Silky Vallonia - Vallonia cyclophorella
A small shell, to 3.4 mm diameter and 1.4 mm in height, flattened heliciform with regularly spaced blade-like axial ribs, about 3 1/2 whorls, the last descending at the aperture. Shell coloration is translucent whitish, gray or pale brown. Aperture lip is abruptly flared but not thickened with an internal callus; umbilicus wide, about 1/2 to 1/3 the shell diameter. Animal is white (Hendricks 2012, Burke 2013).
Combination of small size (< 3.5 mm diameter), flattened heliciform shape, flared lip, and color (translucent white to pale brown) separate Vallonia from other shells. An unthickened lip distinguish V. cyclophorella and V. perspectiva from V. pulchella and V. gracilicosta. V. cyclophorela has regularly spaced blade-like axial ribs, and an umbilicus about 1/3 the shell diameter while V. perspectiva has evenly-spaced ribs and an umbilicus about 1/2 the shell diameter. V. cyclophorella is similar in structure to Vallonia perspectiva but larger (up to 3.4 mm diameter compared to 2.0 mm, respectively).
Western North America from Alaska to the southwestern United States, east to Alberta, North Dakota and Texas (Forsyth 2004, Burke 2013). In Montana, reported on both sides of the Continental Divide from 12 counties: Beaverhead, Gallatin, Granite, Lake, Lewis and Clark, Lincoln, Meagher, Missoula, Park, Powell, Stillwater, Teton. Elevation range is 1320 to 2300 m (4330 to 7545 ft). May be locally common; 23 were found at one Teton County site in early August (Hendricks 2012).
Observations in Montana Natural Heritage Program Database
Number of Observations:
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Map Help and Descriptions
(Observations spanning multiple months or years are excluded from time charts)
Predicted Distribution in Montana
Predicted distribution model for Silky Vallonia (Vallonia cyclophorella)
Records were spatially unique and had a locational uncertainty of ≤ 400 meters.
Hotter colors indicate areas that are predicted to have more suitable habitat for the species.
Black dots are positive data used to build the model.
Gray dots are locations where a survey capable of detecting the species has been performed.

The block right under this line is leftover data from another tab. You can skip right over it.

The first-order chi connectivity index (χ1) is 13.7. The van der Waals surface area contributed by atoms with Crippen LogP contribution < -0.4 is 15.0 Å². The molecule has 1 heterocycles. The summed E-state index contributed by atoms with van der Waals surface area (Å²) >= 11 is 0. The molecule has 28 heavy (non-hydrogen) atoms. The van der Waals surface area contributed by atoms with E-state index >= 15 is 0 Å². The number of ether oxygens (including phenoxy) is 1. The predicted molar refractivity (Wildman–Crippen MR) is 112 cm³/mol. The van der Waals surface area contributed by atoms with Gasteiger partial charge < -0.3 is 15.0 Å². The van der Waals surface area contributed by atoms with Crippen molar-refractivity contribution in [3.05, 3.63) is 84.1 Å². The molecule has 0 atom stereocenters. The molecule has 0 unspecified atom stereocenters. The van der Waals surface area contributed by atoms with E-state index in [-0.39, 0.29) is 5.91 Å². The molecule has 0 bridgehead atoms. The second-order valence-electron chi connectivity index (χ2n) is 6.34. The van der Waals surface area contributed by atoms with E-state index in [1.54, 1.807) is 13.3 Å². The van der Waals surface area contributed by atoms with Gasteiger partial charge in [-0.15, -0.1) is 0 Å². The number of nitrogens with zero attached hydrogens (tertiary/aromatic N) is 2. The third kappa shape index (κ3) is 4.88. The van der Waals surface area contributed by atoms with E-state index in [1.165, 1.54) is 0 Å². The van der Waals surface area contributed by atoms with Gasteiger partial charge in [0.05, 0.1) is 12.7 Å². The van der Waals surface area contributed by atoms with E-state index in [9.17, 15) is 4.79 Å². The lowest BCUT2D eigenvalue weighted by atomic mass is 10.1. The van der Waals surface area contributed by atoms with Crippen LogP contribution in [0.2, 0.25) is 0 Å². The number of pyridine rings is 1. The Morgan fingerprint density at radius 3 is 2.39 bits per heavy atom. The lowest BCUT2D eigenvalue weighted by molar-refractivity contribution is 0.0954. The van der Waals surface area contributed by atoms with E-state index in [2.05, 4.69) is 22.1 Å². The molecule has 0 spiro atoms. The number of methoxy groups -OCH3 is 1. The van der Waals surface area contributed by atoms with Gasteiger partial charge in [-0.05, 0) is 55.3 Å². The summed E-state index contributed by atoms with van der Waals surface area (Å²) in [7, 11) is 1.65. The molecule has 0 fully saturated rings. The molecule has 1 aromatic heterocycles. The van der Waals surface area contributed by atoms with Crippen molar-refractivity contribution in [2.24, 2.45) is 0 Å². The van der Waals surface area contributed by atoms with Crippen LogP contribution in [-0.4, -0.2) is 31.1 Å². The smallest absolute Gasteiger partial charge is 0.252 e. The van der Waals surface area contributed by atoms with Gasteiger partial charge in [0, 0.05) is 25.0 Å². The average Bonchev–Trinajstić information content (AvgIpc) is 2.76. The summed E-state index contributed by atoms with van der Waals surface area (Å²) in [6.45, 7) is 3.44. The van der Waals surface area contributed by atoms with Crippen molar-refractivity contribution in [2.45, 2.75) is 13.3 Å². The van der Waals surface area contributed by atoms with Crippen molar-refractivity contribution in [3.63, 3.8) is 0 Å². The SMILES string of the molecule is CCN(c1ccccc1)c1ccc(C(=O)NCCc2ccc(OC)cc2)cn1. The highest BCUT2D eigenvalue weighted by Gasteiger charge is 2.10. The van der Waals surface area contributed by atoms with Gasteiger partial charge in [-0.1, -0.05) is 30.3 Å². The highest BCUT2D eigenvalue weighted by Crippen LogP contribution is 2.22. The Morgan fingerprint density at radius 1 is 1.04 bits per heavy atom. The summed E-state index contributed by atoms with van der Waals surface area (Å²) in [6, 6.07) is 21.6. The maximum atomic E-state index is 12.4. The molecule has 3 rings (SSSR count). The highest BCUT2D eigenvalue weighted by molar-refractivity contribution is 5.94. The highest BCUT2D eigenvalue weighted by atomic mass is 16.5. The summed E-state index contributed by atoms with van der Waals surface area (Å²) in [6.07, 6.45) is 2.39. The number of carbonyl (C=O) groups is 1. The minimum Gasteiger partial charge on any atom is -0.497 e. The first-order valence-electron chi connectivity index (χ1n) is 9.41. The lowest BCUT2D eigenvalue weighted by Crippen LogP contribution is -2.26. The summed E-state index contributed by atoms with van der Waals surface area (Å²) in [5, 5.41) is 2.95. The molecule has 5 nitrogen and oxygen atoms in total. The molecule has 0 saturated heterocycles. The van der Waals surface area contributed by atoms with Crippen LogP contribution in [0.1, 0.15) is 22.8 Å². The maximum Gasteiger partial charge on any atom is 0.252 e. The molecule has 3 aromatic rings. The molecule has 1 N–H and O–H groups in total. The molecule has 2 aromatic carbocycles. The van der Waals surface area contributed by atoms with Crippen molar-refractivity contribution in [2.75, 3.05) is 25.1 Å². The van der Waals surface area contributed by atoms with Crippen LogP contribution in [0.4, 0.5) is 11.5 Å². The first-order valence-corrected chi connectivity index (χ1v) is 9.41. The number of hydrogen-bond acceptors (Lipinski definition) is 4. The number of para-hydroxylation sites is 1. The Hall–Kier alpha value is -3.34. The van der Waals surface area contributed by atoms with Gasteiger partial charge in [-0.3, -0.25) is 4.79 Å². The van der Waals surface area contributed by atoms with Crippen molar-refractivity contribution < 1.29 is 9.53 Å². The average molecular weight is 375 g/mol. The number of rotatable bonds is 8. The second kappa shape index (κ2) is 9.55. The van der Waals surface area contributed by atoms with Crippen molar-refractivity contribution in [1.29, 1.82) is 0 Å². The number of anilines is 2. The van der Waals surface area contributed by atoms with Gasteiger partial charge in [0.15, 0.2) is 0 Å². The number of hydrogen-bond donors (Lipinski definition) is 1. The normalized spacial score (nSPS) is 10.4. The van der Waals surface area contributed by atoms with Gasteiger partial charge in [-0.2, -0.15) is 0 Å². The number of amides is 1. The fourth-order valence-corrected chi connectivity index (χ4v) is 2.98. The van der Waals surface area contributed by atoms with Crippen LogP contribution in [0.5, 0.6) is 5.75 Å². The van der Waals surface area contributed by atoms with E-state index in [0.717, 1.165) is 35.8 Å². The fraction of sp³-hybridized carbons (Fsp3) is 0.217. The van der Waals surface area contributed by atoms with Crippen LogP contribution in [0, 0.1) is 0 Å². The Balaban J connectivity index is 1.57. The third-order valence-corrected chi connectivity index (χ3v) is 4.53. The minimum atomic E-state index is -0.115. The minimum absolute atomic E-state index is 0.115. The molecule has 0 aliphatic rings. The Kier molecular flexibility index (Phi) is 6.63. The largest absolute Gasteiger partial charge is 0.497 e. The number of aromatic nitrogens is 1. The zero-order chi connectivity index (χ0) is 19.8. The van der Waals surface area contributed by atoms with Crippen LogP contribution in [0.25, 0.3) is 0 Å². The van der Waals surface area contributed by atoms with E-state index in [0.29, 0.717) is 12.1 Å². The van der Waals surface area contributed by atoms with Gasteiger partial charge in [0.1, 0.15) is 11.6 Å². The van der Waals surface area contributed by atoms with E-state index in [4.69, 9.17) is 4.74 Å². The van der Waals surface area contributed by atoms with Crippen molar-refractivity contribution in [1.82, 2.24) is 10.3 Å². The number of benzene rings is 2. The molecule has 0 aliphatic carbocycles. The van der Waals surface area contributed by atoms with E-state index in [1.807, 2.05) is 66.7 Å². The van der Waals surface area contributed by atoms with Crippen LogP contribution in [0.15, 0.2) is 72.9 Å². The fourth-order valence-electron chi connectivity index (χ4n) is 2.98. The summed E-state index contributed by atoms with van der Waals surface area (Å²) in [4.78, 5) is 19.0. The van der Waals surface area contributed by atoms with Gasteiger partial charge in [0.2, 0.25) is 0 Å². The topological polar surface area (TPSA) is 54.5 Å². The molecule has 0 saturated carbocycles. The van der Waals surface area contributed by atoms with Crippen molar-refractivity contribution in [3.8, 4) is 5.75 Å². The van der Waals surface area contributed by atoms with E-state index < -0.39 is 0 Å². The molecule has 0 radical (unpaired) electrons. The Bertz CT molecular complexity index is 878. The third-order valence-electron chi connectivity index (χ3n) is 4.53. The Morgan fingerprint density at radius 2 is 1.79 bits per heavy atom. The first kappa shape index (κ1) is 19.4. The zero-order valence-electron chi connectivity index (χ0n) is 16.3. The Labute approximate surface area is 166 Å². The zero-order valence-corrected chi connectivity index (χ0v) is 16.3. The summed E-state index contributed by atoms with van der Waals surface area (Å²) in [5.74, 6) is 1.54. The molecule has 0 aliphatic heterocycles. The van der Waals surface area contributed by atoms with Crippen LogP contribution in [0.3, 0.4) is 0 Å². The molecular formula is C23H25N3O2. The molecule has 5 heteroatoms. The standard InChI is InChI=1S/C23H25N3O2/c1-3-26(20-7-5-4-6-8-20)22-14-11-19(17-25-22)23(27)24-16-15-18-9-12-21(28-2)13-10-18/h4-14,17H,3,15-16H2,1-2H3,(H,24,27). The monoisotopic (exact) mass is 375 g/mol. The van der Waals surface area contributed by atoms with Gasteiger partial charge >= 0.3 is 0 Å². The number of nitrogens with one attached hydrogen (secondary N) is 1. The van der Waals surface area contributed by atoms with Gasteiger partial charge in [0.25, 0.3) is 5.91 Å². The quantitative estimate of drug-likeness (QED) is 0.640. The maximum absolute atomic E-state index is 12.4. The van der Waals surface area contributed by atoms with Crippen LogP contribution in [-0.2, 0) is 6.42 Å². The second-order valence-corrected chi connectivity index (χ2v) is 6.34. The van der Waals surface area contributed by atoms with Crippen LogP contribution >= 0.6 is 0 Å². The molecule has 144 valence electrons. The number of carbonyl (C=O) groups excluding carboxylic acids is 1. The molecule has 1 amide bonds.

Landownership, a shaded relief map, and county lines are included for reference.
Details of the modeling effort, a description of the environmental layers used, and a more thorough interpretation
of model outputs can be found in the report Land Mollusk Surveys and Predicted Distribution Models on USFS Northern Region Lands: 2007
More model output for this species
Drier mixed conifer forest and open grassy and rocky slopes. Canopy species include Douglasfir, Engelmann spruce, western larch, lodgepole pine, black cottonwood, aspen, and Rocky Mountain juniper. Found under woody debris, rocks, and in leaf litter (Forsyth 2004, Hendricks 2012, Burke 2013).
- Literature Cited AboveLegend: View Online Publication
- Burke, T. E. 2013. Land snails and slugs of the Pacific Northwest. Corvallis, OR: Oregon State University Press. 344 p.
- Forsyth, R.G. 2004. Land snails of British Columbia. Royal British Columbia Museum: Victoria, British Columbia, Canada. 188 pp.
- Hendricks, P. 2012. A Guide to the Land Snails and Slugs of Montana. A report to the U.S. Forest Service - Region 1. Montana Natural Heritage Program, Helena, MT. vii + 187 pp. plus appendices.
- Additional ReferencesLegend: View Online Publication
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- Beetle, D. E. 1961. Mollusca of the Big Horn Mountains. The Nautilus 74:95-102.
- Beetle, D.E. 1997. Recolonization of burned aspen groves by land snails. Yellowstone Science 5 (summer):6-8.
- Frest, T.J. and E.J. Johannes. 2001. An annotated checklist of Idaho land and freshwater mollusks. Journal of the Idaho Academy of Science 36(2):1-51.
- Henderson, J. 1933. Mollusca of the Yellowstone Park, Teton Park and Jackson Hole region. Nautilus 47:1-3.
- Pilsbry, H.A. 1948. Land Mollusca of North America (north of Mexico), Volume II Part 2. The Academy of Natural Sciences of Philadelphia Monograph Number 2(2): 521-1113.
- Additional Sources of Information Related to "Snails / Slugs"